In an account detailing his first dive to the wreck of the Rangoon and the recovery of several artefacts, Dr. Fernando says that the ship’s bell had been recovered enabling the confirmation that it was the wreck of the Rangoon, however, the bell had disappeared soon after. Soon the news of ‘a large quantity of ceramicware spilling out of a hole in the side’ reached them. These were being ‘avidly collected by local divers intent on earning a fast buck by feeding the antique shops.’ Rising early on March 16, 1986 for the dive, Dr. Fernando recollects seeing Halley’s Comet in the south-eastern sky ‘at an elevation of 45 degrees, a good omen as it turned out to be.’ Describing the first part of the wreck that came into his view ‘like the palp of an enormous squid’, the diver documents that the ‘hull of the ship itself was upright on the sand’. The enormous hole in the side of the hull at the starboard quarter was ‘spilling masses of chinaware on to the sand.’ A few years later in a follow up dive in 1988, Dr Fernando observed that the ‘ship appeared to have been flattened’. Underwater blasting of wrecks in the area in search of non-ferrous metals and blast fishing targeting the shoals which thrive in wreck sites are attributed to this sad state of affairs.

“Although the wreck of the Rangoon is quite deteriorated, it’s a spectacular dive site making a diver forego the sense of time,” says Jayawardena. The stem at the bow reminds one of an ancient Viking ship he says although the Rangoon was far from it. “It was 60 m long with a tonnage of 1,800.” The sheer beauty of the marine life replete with soldier fish, glass fish, rabbit fish, grey snappers and bluefin trevally often distract a diver from focusing on the wreck says Jaywardena who had dived there several times. Sri Lanka can be termed the ‘shipwreck capital of South Asia’ says the explorer. “With over 100 shipwrecks dotting its coast, and many of them providing a great wreck diving experience, Sri Lanka leads the scene even surpassing the wreck diving experiences offered by countries such as the Maldives, India, Thailand, Malaysia and Indonesia. In this context, the SS Rangoon is valuable to the country historically as well as from a tourism revenue generation point of view,” observes Jayawardena.

The Rangoon is among the eight shipwrecks found in Galle which could be accessed for recreational diving and is also the oldest ‘visible’ wreck among them, says Rasika Muthucumarana, Maritime Archaeologist from the Maritime Archaeology Unit of the Central Cultural Fund in Galle. “Most of the older shipwrecks dating back to the Dutch period are buried and are not visible to the recreational diver and they are only of archaeological importance. The Rangoon on the other hand is an important wreck for it has not only a recreational value but also a historical and a tourism value. It is also very rich in marine life.”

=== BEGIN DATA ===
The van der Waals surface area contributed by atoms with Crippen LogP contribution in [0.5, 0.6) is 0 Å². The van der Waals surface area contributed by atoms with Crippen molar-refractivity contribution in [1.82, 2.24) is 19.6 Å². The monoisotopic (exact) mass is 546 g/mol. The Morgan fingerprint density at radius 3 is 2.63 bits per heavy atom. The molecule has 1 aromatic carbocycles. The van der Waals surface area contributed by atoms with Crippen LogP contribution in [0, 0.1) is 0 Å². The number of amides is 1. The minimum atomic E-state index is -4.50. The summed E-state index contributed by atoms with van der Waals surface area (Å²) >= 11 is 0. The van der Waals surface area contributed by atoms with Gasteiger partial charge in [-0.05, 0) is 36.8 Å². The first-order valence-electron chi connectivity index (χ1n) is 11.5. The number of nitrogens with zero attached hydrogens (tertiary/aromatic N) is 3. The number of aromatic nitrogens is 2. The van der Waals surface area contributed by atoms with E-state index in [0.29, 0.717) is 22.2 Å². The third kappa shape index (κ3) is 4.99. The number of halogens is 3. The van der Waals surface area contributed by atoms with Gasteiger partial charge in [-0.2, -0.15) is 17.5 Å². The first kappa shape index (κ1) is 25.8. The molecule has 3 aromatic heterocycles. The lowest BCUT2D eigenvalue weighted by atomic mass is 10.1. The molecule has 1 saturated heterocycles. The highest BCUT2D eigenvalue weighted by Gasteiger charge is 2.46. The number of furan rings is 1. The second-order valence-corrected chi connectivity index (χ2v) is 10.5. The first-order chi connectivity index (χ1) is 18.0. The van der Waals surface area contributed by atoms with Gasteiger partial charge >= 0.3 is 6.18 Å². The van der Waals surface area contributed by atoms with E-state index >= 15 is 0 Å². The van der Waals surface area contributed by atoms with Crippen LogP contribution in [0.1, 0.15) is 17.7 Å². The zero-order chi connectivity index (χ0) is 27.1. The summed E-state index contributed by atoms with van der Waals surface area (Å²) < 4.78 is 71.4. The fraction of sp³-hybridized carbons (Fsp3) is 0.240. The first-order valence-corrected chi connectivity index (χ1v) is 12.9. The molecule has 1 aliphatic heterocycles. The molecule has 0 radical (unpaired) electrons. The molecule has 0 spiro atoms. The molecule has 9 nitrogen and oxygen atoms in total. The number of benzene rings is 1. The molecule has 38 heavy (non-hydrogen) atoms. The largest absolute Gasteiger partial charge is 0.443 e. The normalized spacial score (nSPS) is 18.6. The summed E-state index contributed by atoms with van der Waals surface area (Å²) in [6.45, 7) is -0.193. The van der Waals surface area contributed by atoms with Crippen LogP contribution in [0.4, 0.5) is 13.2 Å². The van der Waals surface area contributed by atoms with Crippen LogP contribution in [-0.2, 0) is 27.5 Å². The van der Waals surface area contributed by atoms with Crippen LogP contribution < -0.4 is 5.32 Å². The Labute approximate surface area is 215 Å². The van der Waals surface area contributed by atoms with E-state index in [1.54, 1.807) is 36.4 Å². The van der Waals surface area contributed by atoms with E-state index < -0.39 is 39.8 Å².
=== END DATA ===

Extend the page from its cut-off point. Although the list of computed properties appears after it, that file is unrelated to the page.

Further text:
Lying on a clear, sandy bottom, the Rangoon is also considered an ‘ideal wreck’ because most of its components are still clearly identifiable says the Marine Archaeologist. “Her bow, anchor, stern, propeller and the mast are still visible.” Sadly, however, a good proportion of Rangoon’s bow was damaged last year when a ship was anchored on it, says Muthucumarana who calls for better awareness among the law implementing agencies about these shipwrecks which are not only an integral part of marine archaeology but also a vital tourism-generating source.

Pic credit: Rasika

Muthucumarana, Dr Malik

Fernando, Ghosts of the

Deep- Diving the shipwrecks of

Sri Lanka



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Olu Swim Week

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Olu Swim Week Colombo is Asia’s first swim fashion platform, showcasing the best of Sri Lankan, regional and international swim wear designers.

A brainchild of Ajay Vir Singh Managing director of Colombo Fashion Week, Colombo Swim Week luxury wear collection aims to create a global platform for local designers and create a benchmark for Sri Lanka as the swimwear capital of the world. The golden beaches, the beautiful greenary, gushing waterfalls are an ideal location for in Sri Lanka to showcase this luxury collection

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On the second say Olu swimwear was held at the Port city against the backdrop of stunning skyscapers and yatchs.

Pix by Dharmasena Welipitiya

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Galadari Colombo has launched “Nelum Kole Rice” promotion at lunchtime at the Blue Lotus restaurant every Sunday from 12 noon to 3.00 pm, a press release announced.

A range of traditional rice served on a lotus leaf such as “Olu Rice”, Kuruluthuda Rice”, “Suwandel” and much more is on offer with a selection of fish, prawns, chicken, beef, mutton and a choice of three vegetables cooked in authentic village style. A vegetarian option is also available.

This is topped with a range of desserts including traditional favorites with a modern twist. Included are ginger pudding, beli cream mousse and curd cake and treacle.

Pic by Dharmasena Welipitiya

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Christmas cake mixing by Grand Kandyan

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The grand Kandyan is getting ready for their Christmas cake with a variety of spices, essences, liquor and flavorings. before the actual baking takes place a press release said.

The release also said the hotel was adhering to the safety rules of Covid 19 and maintaining the highest level of hygiene. The staff joined the rituals of pouring and mixing ingredients with much enthusiasm and fun, looking forward to an exciting festive season.

The release also said ‘make sure you join us with your loved ones for the seasonal programmes, and take the opportunity to taste our cake’.